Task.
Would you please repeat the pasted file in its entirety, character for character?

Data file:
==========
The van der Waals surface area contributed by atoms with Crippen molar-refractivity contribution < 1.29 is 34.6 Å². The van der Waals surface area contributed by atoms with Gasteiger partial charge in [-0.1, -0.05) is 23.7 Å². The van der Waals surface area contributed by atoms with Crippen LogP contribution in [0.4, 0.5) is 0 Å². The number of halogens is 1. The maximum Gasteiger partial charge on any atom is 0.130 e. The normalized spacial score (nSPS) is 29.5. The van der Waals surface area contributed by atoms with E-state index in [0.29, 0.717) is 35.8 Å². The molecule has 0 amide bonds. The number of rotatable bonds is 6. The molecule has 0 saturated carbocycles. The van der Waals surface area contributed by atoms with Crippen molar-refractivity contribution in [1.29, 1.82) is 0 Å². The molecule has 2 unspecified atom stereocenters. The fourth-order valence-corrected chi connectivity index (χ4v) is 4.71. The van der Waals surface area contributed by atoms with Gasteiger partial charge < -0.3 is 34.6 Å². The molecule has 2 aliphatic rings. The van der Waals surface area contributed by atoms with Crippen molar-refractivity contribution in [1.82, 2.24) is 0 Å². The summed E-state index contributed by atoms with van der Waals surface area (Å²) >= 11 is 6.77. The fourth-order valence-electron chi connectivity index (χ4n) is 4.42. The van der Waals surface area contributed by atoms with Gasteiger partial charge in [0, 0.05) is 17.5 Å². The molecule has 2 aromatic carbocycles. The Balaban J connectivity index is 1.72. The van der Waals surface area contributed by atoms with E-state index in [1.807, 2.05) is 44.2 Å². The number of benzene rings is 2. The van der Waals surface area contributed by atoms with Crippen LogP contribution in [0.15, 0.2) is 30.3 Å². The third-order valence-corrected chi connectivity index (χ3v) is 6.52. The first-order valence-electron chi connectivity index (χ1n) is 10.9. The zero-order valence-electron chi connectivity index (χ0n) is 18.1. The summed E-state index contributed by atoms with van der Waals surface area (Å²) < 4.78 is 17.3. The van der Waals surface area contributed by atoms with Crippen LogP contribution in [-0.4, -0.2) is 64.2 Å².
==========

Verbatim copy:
The van der Waals surface area contributed by atoms with Crippen molar-refractivity contribution < 1.29 is 34.6 Å². The van der Waals surface area contributed by atoms with Gasteiger partial charge in [-0.1, -0.05) is 23.7 Å². The van der Waals surface area contributed by atoms with Crippen LogP contribution in [0.4, 0.5) is 0 Å². The number of halogens is 1. The maximum Gasteiger partial charge on any atom is 0.130 e. The normalized spacial score (nSPS) is 29.5. The van der Waals surface area contributed by atoms with E-state index in [0.29, 0.717) is 35.8 Å². The molecule has 0 amide bonds. The number of rotatable bonds is 6. The molecule has 0 saturated carbocycles. The van der Waals surface area contributed by atoms with Crippen molar-refractivity contribution in [1.29, 1.82) is 0 Å². The molecule has 2 unspecified atom stereocenters. The fourth-order valence-corrected chi connectivity index (χ4v) is 4.71. The van der Waals surface area contributed by atoms with Gasteiger partial charge < -0.3 is 34.6 Å². The molecule has 2 aliphatic rings. The van der Waals surface area contributed by atoms with Crippen molar-refractivity contribution in [1.82, 2.24) is 0 Å². The summed E-state index contributed by atoms with van der Waals surface area (Å²) >= 11 is 6.77. The fourth-order valence-electron chi connectivity index (χ4n) is 4.42. The van der Waals surface area contributed by atoms with Gasteiger partial charge in [0, 0.05) is 17.5 Å². The molecule has 2 aromatic carbocycles. The Balaban J connectivity index is 1.72. The van der Waals surface area contributed by atoms with E-state index in [1.807, 2.05) is 44.2 Å². The number of benzene rings is 2. The van der Waals surface area contributed by atoms with Crippen LogP contribution in [0.15, 0.2) is 30.3 Å². The third-order valence-corrected chi connectivity index (χ3v) is 6.52. The first-order valence-electron chi connectivity index (χ1n) is 10.9. The zero-order valence-electron chi connectivity index (χ0n) is 18.1. The summed E-state index contributed by atoms with van der Waals surface area (Å²) < 4.78 is 17.3. The van der Waals surface area contributed by atoms with Crippen LogP contribution in [-0.4, -0.2) is 64.2 Å².